So here we are now on our Thesis post and if we just scroll down here to the bottom, yeah to the… okay, there we go. I’m sorry, not quite the bottom but to the javascript meta box here. All you have to do is paste that javascript meta box or paste that code in the meta box and it needs to start with the starting scripts tag and then it needs to end with the ending script tags. We have to have all of that content in there. And then… and so, that’s… what’s going to happen is when we’re done with that, that’s going to show up at the bottom of the page rather than the top.

Then the next thing we’re going to do is take his HTML and we’re going to use the HTML view to insert it rather than say the visual view. So we’ll switch over to HTML, come back over to his stuff, and we’ll just go ahead and copy his h1 all the way through his button. So we’ll just copy that and give ourselves an extra space, paste it, give myself an extra space and then we’re going to take this h1 and change it to an h3 because we already have an h1 on this post so we don’t need another one. We don’t want another one.

Okay so here we have his straight code and as soon as we hit update and we go to that page, this is going to work. Now, it’s not going to look the way you want it to look but it is going to work. So if we go view the post, here it is now. This is the stuff we included and so it puts the label of the input box above the input box like this. So if you say… well, I’ve got 54 Euros in coins and 540 Euros in notes and you hit calculate then they’re going to give you 347.40 British pound Sterling for your 540 Euros.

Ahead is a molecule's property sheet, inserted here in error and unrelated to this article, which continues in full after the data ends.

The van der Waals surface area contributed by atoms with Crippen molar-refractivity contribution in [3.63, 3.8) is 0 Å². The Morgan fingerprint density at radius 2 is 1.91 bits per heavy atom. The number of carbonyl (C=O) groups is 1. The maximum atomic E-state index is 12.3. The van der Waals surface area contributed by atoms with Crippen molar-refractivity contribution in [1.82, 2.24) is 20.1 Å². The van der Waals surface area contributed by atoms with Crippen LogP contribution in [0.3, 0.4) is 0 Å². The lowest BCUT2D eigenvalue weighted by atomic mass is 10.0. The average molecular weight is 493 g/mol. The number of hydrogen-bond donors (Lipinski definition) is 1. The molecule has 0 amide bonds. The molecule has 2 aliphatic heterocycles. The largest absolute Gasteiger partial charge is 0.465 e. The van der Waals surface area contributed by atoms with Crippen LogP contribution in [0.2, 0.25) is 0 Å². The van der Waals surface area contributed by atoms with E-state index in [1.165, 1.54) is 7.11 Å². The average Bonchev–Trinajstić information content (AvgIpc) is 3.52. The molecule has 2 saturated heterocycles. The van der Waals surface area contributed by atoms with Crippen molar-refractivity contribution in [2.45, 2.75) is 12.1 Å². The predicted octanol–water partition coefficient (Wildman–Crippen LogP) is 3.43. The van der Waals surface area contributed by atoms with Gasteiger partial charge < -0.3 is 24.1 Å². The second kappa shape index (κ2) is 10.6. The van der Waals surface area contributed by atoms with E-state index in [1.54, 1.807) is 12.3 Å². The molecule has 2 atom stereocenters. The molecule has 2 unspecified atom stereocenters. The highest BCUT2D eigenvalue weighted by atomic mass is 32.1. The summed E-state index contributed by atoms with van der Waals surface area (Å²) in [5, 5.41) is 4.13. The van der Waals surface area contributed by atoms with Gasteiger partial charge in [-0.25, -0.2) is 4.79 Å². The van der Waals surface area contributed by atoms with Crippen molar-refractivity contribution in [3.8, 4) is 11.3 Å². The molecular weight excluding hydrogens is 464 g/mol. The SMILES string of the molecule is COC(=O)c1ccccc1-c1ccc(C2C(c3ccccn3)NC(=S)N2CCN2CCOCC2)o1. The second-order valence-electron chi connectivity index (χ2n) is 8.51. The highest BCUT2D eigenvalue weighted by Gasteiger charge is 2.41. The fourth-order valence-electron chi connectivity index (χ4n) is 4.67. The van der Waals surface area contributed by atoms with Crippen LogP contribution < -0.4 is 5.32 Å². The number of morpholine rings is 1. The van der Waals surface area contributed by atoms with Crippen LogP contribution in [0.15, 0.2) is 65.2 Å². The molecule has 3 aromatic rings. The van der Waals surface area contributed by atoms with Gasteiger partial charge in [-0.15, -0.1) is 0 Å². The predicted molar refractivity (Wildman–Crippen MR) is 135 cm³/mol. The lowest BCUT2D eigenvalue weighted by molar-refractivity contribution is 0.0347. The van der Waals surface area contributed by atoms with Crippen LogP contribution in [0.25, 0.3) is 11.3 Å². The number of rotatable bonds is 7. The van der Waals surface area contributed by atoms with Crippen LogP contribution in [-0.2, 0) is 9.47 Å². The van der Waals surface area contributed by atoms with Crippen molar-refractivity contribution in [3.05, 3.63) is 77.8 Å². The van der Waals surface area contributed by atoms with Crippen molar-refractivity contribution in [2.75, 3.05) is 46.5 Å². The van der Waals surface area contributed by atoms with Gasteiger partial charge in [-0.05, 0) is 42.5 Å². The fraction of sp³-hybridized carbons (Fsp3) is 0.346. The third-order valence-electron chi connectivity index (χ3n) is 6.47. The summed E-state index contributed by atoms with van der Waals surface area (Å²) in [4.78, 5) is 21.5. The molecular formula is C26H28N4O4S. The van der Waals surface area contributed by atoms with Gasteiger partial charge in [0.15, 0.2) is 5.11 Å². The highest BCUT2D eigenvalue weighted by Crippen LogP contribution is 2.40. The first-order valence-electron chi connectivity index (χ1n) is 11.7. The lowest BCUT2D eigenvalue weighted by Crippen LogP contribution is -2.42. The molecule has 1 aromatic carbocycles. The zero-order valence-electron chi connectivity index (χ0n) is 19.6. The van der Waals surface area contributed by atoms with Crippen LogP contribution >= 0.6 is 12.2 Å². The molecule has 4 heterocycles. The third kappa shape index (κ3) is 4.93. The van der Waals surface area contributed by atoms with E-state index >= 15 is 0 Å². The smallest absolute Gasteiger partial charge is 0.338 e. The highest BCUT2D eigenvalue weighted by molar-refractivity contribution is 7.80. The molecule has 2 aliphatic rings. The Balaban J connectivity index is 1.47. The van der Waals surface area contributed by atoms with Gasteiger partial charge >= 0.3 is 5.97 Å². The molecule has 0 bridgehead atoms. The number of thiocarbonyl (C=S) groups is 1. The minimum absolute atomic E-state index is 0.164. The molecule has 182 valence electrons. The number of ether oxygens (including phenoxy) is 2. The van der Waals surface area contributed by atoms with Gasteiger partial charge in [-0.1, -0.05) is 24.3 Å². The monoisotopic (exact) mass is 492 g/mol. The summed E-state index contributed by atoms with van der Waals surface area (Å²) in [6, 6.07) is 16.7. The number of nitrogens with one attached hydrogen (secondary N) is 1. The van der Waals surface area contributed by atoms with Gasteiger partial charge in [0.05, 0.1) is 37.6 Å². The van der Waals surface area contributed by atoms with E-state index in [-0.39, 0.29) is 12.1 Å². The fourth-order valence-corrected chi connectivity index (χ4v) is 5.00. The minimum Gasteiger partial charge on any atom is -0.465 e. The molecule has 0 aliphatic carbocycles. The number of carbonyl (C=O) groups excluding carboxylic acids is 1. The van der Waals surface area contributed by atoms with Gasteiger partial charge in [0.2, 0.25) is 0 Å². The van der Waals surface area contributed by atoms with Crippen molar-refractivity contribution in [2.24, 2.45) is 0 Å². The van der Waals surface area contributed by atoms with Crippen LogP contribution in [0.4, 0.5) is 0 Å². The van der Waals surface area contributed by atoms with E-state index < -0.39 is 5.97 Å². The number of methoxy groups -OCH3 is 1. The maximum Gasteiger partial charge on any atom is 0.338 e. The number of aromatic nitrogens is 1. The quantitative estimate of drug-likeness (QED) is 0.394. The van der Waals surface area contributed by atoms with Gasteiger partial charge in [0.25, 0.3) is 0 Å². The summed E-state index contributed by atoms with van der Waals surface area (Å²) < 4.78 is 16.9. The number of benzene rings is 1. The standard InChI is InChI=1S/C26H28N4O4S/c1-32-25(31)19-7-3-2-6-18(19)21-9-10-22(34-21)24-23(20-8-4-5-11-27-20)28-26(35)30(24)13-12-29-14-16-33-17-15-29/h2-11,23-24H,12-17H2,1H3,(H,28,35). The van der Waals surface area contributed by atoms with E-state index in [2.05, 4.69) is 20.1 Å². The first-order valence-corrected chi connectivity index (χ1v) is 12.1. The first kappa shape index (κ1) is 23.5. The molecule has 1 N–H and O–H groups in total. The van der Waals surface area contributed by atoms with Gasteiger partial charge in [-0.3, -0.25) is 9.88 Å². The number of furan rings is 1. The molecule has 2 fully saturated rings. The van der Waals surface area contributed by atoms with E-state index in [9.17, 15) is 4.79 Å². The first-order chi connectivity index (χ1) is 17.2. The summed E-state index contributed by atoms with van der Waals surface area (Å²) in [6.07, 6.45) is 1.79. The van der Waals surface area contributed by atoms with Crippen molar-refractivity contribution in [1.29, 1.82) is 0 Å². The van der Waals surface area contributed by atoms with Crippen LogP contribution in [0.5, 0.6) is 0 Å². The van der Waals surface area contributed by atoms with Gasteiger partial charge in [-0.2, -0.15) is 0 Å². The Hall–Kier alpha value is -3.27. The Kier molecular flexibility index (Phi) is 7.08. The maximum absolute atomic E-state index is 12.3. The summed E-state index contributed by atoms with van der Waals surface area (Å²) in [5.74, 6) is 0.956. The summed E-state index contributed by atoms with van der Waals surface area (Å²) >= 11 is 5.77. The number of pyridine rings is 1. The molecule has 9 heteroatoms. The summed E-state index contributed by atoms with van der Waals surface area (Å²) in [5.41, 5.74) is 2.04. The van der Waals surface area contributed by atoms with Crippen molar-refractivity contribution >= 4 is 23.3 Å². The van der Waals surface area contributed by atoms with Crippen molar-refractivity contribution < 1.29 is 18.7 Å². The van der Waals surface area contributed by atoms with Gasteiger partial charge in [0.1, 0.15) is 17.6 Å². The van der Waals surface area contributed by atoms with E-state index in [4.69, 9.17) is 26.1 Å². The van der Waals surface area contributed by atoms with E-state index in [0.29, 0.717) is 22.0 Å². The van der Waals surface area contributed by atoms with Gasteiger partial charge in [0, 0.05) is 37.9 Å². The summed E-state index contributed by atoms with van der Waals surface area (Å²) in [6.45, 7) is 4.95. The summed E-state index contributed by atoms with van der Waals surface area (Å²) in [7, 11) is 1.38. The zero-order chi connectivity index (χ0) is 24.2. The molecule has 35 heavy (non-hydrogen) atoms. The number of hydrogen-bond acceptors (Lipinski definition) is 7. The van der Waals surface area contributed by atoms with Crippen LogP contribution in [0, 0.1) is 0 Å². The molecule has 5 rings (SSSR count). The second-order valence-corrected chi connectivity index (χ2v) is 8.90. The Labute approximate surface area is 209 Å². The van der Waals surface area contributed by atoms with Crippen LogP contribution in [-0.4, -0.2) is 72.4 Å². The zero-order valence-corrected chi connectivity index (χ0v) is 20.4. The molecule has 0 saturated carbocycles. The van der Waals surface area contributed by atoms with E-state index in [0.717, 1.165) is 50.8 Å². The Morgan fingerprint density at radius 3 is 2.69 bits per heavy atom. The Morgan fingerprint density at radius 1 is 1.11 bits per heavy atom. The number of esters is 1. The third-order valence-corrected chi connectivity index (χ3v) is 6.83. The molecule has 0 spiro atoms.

So Christian, is that the way you expect it to be working?

Can you hear the champagne corks popping, Rick?


That’s absolutely spot-on, thank you very much.

Okay so the next part though is to make this little thing pop up over here. That is, to make the input field pop up beside the label and then to make the input field not so large, right? Because right now, it doesn’t really look like it’s intending for you to put a number in there.

Yeah, that’s one of the things I couldn’t… I’m sorry to cut across. One of the things I couldn’t figure out was how do you change the size of an input field, the actual length of it.

Yeah and we’re going to do that using custom CSS but before we get to that point, I’m just going to show you what happens here. We’re looking in the source of the page right now and if we get down here to… okay so here we are. Here’s our h3, simple Euro to Pound Sterling calculator. And then we come to our first label, label for number of Euros, Euros you have in coins and then the closing label tag. What WordPress does is it inserts this br tag which is a line break tag and there really isn’t any way to prevent that from happening. It’s automatically going to create this line break and it really doesn’t matter what you do. It’s going to create that line break.

And so, the reason it does that is because this you know, WordPress assumes that most people that are using the text editor are doing so with a visual editor. And so, it takes the code from the visual editor and when it sees something it thinks should have a break in it, it adds a line break to it. And so, this method that we just used is never going to actually create the desired result. So what we have to do… I mean, it works but it doesn’t look right and the jiggery pokery you have to do is custom CSS to make it look right is… really isn’t the right way to approach it.

So instead of this, what we want to do is we want to get this HTML out of the modifications made by the custom editor or the yeah, the post editor. And the way we’d do that is with the plugin called Shortcoder and we’ll put this HTML in a shortcode and then WordPress will respect the HTML. It will not add additional line breaks and stuff like that in it and it will be in a position where we can style it so it looks the way you want it to look. Okay?